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Georges Bernanos: Sous le Soleil de Satan (Star of Satan; Under Satan’s Sun)
Bernanos started this, his first novel, soon after World War I and when it was finally published, it brought him fame. There are three separate parts but they are related. The first part is the story of Germaine Malorthy, the sixteen year old daughter of the local brewer and known as Mouchette. Right at the beginning she has a twinge in her belly and her parents realize that she is pregnant. Her father immediately (and correctly) suspects the local marquis and goes to confront him. He has a plan to challenge him but loses his nerve as the marquis effectively outwits him. As he is broke, the marquis does not need any extra financial burdens. Mouchette herself also challenges the marquis but with a more romantic view of a nice trip to Paris and, finally, she does go off to Paris to have her baby. The local doctor is also interested in Mouchette but she teases him and is somewhat light-hearted about the fact that she has just killed the marquis, when he does not meet her romantic expectations.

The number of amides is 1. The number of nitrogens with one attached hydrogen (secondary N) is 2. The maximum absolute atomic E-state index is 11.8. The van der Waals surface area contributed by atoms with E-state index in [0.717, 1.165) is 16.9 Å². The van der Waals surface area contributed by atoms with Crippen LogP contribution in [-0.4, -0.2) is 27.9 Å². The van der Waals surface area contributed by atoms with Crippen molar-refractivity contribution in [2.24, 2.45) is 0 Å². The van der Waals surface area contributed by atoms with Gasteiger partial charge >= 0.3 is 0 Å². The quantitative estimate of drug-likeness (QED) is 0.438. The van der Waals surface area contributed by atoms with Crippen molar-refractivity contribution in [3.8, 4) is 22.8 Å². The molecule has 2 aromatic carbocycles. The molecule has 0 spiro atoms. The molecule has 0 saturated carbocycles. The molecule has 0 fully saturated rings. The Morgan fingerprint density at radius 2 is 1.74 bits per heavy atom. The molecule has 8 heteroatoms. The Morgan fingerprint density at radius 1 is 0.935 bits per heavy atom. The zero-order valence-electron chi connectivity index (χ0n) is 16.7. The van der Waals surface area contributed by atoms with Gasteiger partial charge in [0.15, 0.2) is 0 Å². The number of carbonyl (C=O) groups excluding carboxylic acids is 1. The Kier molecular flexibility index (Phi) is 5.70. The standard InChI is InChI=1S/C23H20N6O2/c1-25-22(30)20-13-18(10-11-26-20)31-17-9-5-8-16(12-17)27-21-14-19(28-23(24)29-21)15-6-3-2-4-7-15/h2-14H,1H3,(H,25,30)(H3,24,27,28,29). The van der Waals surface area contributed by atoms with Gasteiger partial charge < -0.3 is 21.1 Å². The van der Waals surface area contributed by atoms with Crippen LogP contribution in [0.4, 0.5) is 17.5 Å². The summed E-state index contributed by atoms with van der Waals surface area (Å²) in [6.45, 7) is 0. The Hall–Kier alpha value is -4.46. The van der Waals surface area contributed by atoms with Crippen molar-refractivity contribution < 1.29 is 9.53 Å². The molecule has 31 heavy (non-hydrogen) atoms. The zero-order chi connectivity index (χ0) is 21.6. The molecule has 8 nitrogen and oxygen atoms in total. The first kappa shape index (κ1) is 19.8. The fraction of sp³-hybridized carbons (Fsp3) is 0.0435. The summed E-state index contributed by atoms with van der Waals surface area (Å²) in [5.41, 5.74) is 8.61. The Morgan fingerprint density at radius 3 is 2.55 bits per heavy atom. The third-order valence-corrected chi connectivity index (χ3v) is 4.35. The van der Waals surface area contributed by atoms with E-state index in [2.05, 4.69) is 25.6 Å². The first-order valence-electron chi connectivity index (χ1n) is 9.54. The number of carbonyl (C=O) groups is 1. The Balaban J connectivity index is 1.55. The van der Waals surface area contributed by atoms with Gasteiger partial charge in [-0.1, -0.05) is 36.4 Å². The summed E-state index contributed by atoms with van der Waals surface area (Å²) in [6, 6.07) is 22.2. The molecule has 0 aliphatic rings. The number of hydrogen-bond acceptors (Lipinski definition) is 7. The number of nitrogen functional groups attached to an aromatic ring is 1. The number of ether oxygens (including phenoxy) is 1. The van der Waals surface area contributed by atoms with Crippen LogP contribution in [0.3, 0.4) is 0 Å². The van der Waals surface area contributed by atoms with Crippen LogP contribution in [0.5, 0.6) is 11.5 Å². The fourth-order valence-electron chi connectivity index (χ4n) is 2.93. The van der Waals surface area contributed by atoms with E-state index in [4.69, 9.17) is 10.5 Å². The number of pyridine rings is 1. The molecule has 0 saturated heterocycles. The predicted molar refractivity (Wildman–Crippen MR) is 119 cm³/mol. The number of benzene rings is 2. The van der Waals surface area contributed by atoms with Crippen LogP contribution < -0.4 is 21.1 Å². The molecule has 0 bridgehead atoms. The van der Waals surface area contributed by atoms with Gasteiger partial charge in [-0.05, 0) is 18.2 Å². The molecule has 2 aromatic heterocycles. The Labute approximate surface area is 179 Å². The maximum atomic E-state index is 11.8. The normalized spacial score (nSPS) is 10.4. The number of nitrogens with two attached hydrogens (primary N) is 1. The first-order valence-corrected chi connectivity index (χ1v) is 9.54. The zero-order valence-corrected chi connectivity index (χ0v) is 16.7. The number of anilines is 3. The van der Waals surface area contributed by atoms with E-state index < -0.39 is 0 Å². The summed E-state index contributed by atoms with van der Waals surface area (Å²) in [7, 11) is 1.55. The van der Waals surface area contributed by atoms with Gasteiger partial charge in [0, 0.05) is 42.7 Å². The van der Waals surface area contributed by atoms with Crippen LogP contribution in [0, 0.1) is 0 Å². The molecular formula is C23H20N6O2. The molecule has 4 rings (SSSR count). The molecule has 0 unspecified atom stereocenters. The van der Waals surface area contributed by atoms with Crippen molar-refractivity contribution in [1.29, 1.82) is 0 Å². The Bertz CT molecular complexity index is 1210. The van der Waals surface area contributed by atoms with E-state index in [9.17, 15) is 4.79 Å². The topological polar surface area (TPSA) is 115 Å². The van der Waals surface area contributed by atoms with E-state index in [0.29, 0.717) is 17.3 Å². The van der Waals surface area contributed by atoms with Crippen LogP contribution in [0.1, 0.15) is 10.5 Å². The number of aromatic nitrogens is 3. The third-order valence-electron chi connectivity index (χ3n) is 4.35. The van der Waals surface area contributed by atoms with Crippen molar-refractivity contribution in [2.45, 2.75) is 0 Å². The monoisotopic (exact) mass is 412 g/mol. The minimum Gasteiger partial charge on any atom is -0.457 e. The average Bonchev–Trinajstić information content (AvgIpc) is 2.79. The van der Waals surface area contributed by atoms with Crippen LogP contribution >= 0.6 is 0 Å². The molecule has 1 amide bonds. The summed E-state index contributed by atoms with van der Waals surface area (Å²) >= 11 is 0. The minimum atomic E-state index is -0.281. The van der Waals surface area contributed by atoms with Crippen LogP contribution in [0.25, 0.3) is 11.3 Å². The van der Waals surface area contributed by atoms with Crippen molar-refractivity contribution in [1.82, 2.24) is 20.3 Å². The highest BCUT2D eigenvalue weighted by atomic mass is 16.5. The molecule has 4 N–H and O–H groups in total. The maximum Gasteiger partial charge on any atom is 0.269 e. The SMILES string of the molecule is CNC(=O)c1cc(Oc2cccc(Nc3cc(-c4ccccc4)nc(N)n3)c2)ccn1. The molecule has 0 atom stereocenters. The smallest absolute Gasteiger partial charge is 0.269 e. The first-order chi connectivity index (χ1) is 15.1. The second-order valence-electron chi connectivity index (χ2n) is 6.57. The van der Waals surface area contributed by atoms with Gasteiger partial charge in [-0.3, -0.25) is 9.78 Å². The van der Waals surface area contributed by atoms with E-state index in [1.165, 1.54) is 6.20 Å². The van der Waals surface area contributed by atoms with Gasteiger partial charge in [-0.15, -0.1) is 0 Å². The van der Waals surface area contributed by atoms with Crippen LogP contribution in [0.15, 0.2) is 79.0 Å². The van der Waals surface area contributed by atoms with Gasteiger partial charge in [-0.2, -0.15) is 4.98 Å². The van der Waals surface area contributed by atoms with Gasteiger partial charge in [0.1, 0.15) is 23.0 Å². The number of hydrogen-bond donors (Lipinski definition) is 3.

The second story is about a priest, Father Donissan who, as Bernanos tells us, is to become a saint. For now he is naive and inexperienced and unsure of his vocation. He wears a hair shirt and flogs himself. His superior realizes that this is no ordinary priest and, while his innocence might seem a drawback, it is what makes him special. On a long night journey, he meets a man, who accompanies him on the way. The man turns out to be the devil. Donissan accepts the devil and receives from him the gift of reading souls. After parting ways from the devil, the first person he meets is Mouchette and immediately divines that she has committed murder. The fact that he has read this in her soul so distresses her that she goes home and cuts her throat.
The third part comes later when Donissan is the curate of Lumbres. Bernanos has continually referred to him as both the future priest of Lumbres and the future saint of Lumbres. He is known to many by this name but continues to struggle with his gift of reading souls, though he becomes almost a tourist attraction and the church seeks to profit from his gift. Indeed, much of this part is concerned with the church officials talking about him.
Donissan is based on the real life Jean Vianney, canonised by Pope Pius XII in 1925. Like Vianney – and this is Bernanos’ key theme – Donissan is tormented by the devil and struggles with the devil, only finally reaching holiness on death. Bernanos, of course, was very much influenced by what he saw in World War I and, for him, after what he saw, man had a continual struggle with the devil. Whether this works in the context of this book will probably depend on your degree of faith but, whatever you believe, it is still a powerful and idiosyncratic novel.
First published 1926 by Plon
First published in English 1940 by The Bodley Head
Translated by Pamela Morris ((Star of Satan); Harry L. BinssPantheon); J.C. Whitehousee (Under Satan’s Sun – University of Nebraska Press)